A patent is a legal right enabling the owner to stop someone else making use of an invention. Once granted a patent will provide the owner the exclusive right to prevent others from making, using, selling, importing or distributing the patented invention without permission for a period of up to 20 years from filing (assuming the renewal fees continue to be paid).
So far so good, right? But what happens when a patent application doesn’t make it to grant within the period of 20 years from filing? What happens then? And why would you still want to prosecute a patent application for 20 years anyway?
These aren’t just random theoretical questions but the questions some of us at IPcopy were asking ourselves last week when we caught sight of not one but two cases that were still pending more than 20 years from filing.
Curiosity suitably piqued, we did a little bit of investigation and discovered that the two cases were related and were actually both divisional applications filed from an application with a filing date in April 1994. These two divisional applications were themselves filed over 10 years ago. Both cases had recently issued examination reports with standard 4 month deadlines.
This scenario was a little unusual so we asked around to see what the procedure would be. The answer that came back was that examination would continue as normal until the case was refused or withdrawn. Reference was also made to the continued payment of maintenance fees but of course these two cases are now off the end of the scale as far as maintenance fees are concerned. The Applicant has paid over 20,000 Euros or so over the course of the life of the application but there are no more maintenance fees to pay since the EPO fee sheet stops at year 20 (we can’t help thinking you’re missing a trick here President Battistelli!).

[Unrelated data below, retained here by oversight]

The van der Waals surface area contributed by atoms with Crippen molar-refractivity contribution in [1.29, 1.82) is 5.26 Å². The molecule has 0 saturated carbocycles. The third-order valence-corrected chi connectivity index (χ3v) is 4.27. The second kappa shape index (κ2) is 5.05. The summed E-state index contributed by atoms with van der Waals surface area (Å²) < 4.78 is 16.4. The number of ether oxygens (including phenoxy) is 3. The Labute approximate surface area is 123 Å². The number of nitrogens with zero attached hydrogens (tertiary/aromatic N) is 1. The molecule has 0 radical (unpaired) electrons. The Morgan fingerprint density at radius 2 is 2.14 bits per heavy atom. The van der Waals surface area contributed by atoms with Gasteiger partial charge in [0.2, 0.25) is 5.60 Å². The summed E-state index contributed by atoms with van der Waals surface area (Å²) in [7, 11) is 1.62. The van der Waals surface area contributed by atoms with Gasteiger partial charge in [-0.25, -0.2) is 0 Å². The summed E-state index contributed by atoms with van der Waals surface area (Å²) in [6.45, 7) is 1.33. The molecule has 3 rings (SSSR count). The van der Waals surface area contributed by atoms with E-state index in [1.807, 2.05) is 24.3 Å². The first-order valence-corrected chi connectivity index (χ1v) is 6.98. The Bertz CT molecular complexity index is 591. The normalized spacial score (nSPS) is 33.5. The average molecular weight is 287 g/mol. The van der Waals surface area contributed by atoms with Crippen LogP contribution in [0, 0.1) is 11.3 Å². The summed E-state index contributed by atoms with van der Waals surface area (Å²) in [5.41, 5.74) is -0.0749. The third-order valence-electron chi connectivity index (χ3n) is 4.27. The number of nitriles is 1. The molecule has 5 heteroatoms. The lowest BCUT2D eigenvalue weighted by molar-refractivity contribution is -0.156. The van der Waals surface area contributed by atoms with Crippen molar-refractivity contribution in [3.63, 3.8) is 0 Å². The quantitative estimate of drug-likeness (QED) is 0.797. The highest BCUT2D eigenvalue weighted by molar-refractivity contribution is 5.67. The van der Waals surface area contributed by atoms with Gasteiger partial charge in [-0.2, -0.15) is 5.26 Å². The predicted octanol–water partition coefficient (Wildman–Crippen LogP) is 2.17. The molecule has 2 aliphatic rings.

So, the cases will continue it would seem. But why might you want to do this? Two reasons spring to mind. Firstly, if there was any suggestion that there might be an infringement occurring then it would be necessary to get the patent to grant before being able to enforce it. Secondly, there may be licensing arrangements in play. For example, an exclusive licence may extend beyond the expiry of the patent.
The two cases in question are in their 21st year. Have any readers come across cases that have been pending longer? What’s the longest that a case has been pending? Does anyone know or can anyone check?
And was the EPO aware of the wry smile that they probably caused when the representative read the examination report and was asked that “in order to expedite the procedure…..” he should make sure he addressed certain issues when responding to the exam report!
Mark Richardson 20 November 2014